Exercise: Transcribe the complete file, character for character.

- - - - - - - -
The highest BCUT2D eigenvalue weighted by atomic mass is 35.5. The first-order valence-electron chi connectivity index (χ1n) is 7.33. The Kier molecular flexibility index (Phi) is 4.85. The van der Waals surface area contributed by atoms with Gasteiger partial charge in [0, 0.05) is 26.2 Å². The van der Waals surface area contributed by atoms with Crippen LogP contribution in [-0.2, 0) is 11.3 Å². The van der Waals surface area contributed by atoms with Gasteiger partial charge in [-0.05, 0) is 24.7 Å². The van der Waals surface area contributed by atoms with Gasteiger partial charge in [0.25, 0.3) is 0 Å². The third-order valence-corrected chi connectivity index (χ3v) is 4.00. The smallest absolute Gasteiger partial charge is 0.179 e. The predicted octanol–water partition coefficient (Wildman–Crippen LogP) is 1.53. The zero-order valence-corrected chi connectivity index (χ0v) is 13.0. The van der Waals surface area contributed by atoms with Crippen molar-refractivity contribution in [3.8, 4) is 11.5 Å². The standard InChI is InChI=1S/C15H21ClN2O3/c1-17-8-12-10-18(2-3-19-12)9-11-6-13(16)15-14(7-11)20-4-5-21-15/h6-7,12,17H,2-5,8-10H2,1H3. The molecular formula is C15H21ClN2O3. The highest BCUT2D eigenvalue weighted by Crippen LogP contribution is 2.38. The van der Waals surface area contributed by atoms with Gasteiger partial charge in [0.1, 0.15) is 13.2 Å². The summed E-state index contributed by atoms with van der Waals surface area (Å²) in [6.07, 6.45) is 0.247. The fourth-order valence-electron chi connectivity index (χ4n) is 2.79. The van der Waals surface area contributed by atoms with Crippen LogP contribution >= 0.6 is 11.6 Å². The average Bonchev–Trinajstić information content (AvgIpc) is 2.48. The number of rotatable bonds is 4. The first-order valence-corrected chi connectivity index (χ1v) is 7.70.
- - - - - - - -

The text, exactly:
The highest BCUT2D eigenvalue weighted by atomic mass is 35.5. The first-order valence-electron chi connectivity index (χ1n) is 7.33. The Kier molecular flexibility index (Phi) is 4.85. The van der Waals surface area contributed by atoms with Gasteiger partial charge in [0, 0.05) is 26.2 Å². The van der Waals surface area contributed by atoms with Crippen LogP contribution in [-0.2, 0) is 11.3 Å². The van der Waals surface area contributed by atoms with Gasteiger partial charge in [-0.05, 0) is 24.7 Å². The van der Waals surface area contributed by atoms with Gasteiger partial charge in [0.25, 0.3) is 0 Å². The third-order valence-corrected chi connectivity index (χ3v) is 4.00. The smallest absolute Gasteiger partial charge is 0.179 e. The predicted octanol–water partition coefficient (Wildman–Crippen LogP) is 1.53. The zero-order valence-corrected chi connectivity index (χ0v) is 13.0. The van der Waals surface area contributed by atoms with Crippen molar-refractivity contribution in [3.8, 4) is 11.5 Å². The standard InChI is InChI=1S/C15H21ClN2O3/c1-17-8-12-10-18(2-3-19-12)9-11-6-13(16)15-14(7-11)20-4-5-21-15/h6-7,12,17H,2-5,8-10H2,1H3. The molecular formula is C15H21ClN2O3. The highest BCUT2D eigenvalue weighted by Crippen LogP contribution is 2.38. The van der Waals surface area contributed by atoms with Gasteiger partial charge in [0.1, 0.15) is 13.2 Å². The summed E-state index contributed by atoms with van der Waals surface area (Å²) in [6.07, 6.45) is 0.247. The fourth-order valence-electron chi connectivity index (χ4n) is 2.79. The van der Waals surface area contributed by atoms with Crippen LogP contribution >= 0.6 is 11.6 Å². The average Bonchev–Trinajstić information content (AvgIpc) is 2.48. The number of rotatable bonds is 4. The first-order valence-corrected chi connectivity index (χ1v) is 7.70.